0 Wet winter at Carden Park

Wet winter at Carden Park

andycampbell.jpgBy Andy Campbell

With the turn in the weather, we could be a couple of weeks away from re-opening the Jack Nicklaus Course.

Through the winter months we have run quite a lot of drainage across the fairway of the fifteenth hole and if conditions continue to dry out we will be gravel banding over the top of the drains to further improve the hole. We have already improved the drainage on the approaches to the green using a similar material to 'Lytag', which has proved fairly successful.

The course is designed in a typical American style, but without the big 'mogul' mountains. We have managed to keep a lot offairwaysbunkerhazard.jpg

The topsoil was originally stripped off and the clay underneath moulded to contours. The three to four inches of topsoil was then returned, but we have lost the soil structure since so the water now doesn't run across the surface to the gully pots as well as we would hope. The topsoil is a heavy loam anyway and we have to find ways of easing the pressure in those top few inches. Gravel and 'Lytag-type' banding seem to be the most effective and least disruptive way although they will probably only be useful for seven to ten years.


Because the Nicklaus course is so wet in the winter we can only flymo the fairways on a rota basis to try to keep the worst of the growth down, but in the next few weeks we will be back to fine fescue on the fairways again.

The rest of the work has involved strimming around the 80,000 trees and shrubs planted on the Nicklaus course, we have a lot of native rough land grasses so once we have the grass cut down we will spray around the trees and shrubs with a contact total weed strimming.jpg

The bunkers are being de-weeded, the borders tidied up and edged and the sand raked through.bunkercare.jpg

The majority of our winter work on this course are compressed into a few weeks in the spring because of the waterlogged conditions, the course closes mid to late October at best and then re-opens beginning of April weather permitting.

We are trying to achieve a good drainage infrastructure that will enable use to continue to the end of November, reopening early March. With the estimated costs associated with a full scale drainage project on a property this large, the club have to consider whether they would get a return on the outlay. All the greens are full USGA specification with a population of Providence creeping bent on both the tees and greens. The tees have a similar specification with the exception of the gravel layer. Instead the water drains to a centre tile down the middle of each tee.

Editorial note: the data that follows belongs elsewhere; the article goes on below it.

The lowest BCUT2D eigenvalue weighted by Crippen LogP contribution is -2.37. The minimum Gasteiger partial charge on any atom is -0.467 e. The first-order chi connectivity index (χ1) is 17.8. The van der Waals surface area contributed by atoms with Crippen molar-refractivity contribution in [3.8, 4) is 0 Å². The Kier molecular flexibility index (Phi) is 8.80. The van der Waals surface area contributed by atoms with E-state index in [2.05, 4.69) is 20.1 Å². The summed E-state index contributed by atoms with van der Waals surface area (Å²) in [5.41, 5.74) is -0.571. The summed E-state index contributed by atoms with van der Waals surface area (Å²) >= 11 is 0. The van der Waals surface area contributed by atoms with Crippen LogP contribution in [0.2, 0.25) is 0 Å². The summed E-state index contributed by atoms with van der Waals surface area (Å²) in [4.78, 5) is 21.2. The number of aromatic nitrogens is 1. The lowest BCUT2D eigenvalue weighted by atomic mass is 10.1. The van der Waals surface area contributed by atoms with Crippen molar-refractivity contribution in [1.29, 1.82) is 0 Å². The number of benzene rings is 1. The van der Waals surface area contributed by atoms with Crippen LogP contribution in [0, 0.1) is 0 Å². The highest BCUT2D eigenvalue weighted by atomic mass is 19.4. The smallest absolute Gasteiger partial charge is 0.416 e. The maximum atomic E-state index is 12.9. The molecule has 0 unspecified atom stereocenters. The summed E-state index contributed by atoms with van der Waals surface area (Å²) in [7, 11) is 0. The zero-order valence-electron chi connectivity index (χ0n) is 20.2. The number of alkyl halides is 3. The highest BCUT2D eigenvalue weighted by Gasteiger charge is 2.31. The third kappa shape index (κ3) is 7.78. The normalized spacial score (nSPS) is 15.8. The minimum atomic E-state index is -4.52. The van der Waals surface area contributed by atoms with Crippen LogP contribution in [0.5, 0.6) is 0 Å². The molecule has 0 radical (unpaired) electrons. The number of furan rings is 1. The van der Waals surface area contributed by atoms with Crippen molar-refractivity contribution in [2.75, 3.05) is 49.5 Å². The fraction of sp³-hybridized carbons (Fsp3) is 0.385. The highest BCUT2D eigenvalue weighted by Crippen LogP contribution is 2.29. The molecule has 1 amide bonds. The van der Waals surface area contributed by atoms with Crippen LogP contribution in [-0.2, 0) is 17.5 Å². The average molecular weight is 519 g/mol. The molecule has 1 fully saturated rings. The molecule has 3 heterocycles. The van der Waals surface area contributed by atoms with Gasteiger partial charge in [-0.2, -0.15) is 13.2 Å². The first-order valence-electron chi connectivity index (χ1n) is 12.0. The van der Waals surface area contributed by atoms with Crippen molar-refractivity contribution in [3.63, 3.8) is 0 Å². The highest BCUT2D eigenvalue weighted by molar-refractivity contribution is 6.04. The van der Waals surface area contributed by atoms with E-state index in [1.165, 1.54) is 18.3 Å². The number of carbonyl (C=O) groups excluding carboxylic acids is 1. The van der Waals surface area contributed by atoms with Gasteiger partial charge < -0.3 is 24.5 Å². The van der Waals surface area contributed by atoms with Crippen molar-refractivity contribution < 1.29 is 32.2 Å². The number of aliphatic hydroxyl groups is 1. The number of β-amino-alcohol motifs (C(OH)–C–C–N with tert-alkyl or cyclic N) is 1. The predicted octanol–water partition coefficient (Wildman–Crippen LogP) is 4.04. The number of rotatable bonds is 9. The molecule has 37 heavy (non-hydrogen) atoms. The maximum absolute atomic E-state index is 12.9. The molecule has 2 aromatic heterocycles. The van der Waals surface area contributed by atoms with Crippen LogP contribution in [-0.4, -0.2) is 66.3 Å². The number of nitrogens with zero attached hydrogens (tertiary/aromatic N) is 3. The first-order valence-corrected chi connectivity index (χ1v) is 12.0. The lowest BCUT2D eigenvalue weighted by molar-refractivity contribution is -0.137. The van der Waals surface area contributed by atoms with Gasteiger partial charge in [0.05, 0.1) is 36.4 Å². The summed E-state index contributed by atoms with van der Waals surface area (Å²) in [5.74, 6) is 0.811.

The two reasons for this were one, cost, but then also the fact that we may not have the water resources to irrigate if we had full drainage capability. In the summer the course tends to dry out quickly, but in the winter they tend to hold a bit wet which is why there is so much moss about at the moment.

rabbit protection.jpg

We suffer from a lot of rabbit damage, there seems to be a large population concentrated near the old dairy so we protect our fine turf with barriers to keep the rabbits at bay.

I would say that the hardest thing about the course closing over the winter is that when we do re-open, the expectation from employers and the public is the course be perfect and that expectation is maintained throughout the playing season, which is not easy. We are not over staffed here; the budgets are run on very sound commercial lines where we are expected to make profit. We are not in an open chequebook situation and neither do I think we should be!

In total there are 25 full time staff here presently and that will rise to 30 with HND placements and casual labour in the summer.

We work on an annualised pay system averaged out at 39 hours per week. The staff can work 50-60 hours a week in the growing season and then take time off in the winter. If additional work is required then we pay overtime, but I have to account for any additional payments so I try to keep this to a minimum.


The golf course is of pure design, there is little wrong with its finishing details, but in the winter it's a battle. The nice thing this year is that we have a little bit longer to prepare for the PGA Seniors Championship, last year it was held at the end of May, and because the course was so wet, most of the fairways didn't have their first cut until three weeks before.

This year the Championship doesn't start until the end of July, when the course should be at its peak. Nevertheless we still need to get the course open to the public in April, the Jack Nicklaus course is a 'pay per round' course and it is imperative that we open as soon as possible to start earning money.

I always find that following the Masters in Augusta, golfers tend to switch back onto the game and the course suddenly becomes busier. The Nicklaus course is challenging, but with room for manoeuvre, we get a lot of corporate business, and the course certainly suits the golfer who likes resort style courses. The Cheshire course on the other hand is renowned for being a tough course with little room for error. I shall talk about that course next time.

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